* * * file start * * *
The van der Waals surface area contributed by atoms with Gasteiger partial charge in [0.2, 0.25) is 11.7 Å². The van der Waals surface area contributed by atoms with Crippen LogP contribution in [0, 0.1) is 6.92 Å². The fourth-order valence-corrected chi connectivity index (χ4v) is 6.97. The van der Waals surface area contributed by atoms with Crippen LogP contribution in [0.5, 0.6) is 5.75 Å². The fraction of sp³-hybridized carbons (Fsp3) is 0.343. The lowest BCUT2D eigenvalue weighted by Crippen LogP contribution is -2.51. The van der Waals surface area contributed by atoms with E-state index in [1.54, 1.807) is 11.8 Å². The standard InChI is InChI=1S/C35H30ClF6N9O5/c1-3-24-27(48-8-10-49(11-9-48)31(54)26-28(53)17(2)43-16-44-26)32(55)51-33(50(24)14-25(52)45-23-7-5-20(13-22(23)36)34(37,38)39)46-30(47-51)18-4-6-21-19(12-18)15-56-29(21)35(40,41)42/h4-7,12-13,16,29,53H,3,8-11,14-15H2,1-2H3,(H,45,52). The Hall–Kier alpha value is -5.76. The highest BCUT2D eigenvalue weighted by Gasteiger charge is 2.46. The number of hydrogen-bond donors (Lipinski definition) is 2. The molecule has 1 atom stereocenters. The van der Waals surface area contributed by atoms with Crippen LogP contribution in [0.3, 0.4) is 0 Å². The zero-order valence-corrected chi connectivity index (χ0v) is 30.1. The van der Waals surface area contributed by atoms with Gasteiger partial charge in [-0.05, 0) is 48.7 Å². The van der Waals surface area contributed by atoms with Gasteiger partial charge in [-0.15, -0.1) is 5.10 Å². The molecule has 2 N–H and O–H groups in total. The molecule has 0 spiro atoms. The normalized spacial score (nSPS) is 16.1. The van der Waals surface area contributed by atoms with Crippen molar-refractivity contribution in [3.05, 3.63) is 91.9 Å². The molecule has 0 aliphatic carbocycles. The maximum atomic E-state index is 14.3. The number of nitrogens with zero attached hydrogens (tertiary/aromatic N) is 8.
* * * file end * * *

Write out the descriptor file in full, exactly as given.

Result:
The van der Waals surface area contributed by atoms with Gasteiger partial charge in [0.2, 0.25) is 11.7 Å². The van der Waals surface area contributed by atoms with Crippen LogP contribution in [0, 0.1) is 6.92 Å². The fourth-order valence-corrected chi connectivity index (χ4v) is 6.97. The van der Waals surface area contributed by atoms with Crippen LogP contribution in [0.5, 0.6) is 5.75 Å². The fraction of sp³-hybridized carbons (Fsp3) is 0.343. The lowest BCUT2D eigenvalue weighted by Crippen LogP contribution is -2.51. The van der Waals surface area contributed by atoms with E-state index in [1.54, 1.807) is 11.8 Å². The standard InChI is InChI=1S/C35H30ClF6N9O5/c1-3-24-27(48-8-10-49(11-9-48)31(54)26-28(53)17(2)43-16-44-26)32(55)51-33(50(24)14-25(52)45-23-7-5-20(13-22(23)36)34(37,38)39)46-30(47-51)18-4-6-21-19(12-18)15-56-29(21)35(40,41)42/h4-7,12-13,16,29,53H,3,8-11,14-15H2,1-2H3,(H,45,52). The Hall–Kier alpha value is -5.76. The highest BCUT2D eigenvalue weighted by Gasteiger charge is 2.46. The number of hydrogen-bond donors (Lipinski definition) is 2. The molecule has 1 atom stereocenters. The van der Waals surface area contributed by atoms with Crippen LogP contribution in [0.3, 0.4) is 0 Å². The zero-order valence-corrected chi connectivity index (χ0v) is 30.1. The van der Waals surface area contributed by atoms with Gasteiger partial charge in [-0.05, 0) is 48.7 Å². The van der Waals surface area contributed by atoms with Gasteiger partial charge in [-0.15, -0.1) is 5.10 Å². The molecule has 2 N–H and O–H groups in total. The molecule has 0 spiro atoms. The normalized spacial score (nSPS) is 16.1. The van der Waals surface area contributed by atoms with Crippen molar-refractivity contribution in [3.05, 3.63) is 91.9 Å². The molecule has 0 aliphatic carbocycles. The maximum atomic E-state index is 14.3. The number of nitrogens with zero attached hydrogens (tertiary/aromatic N) is 8.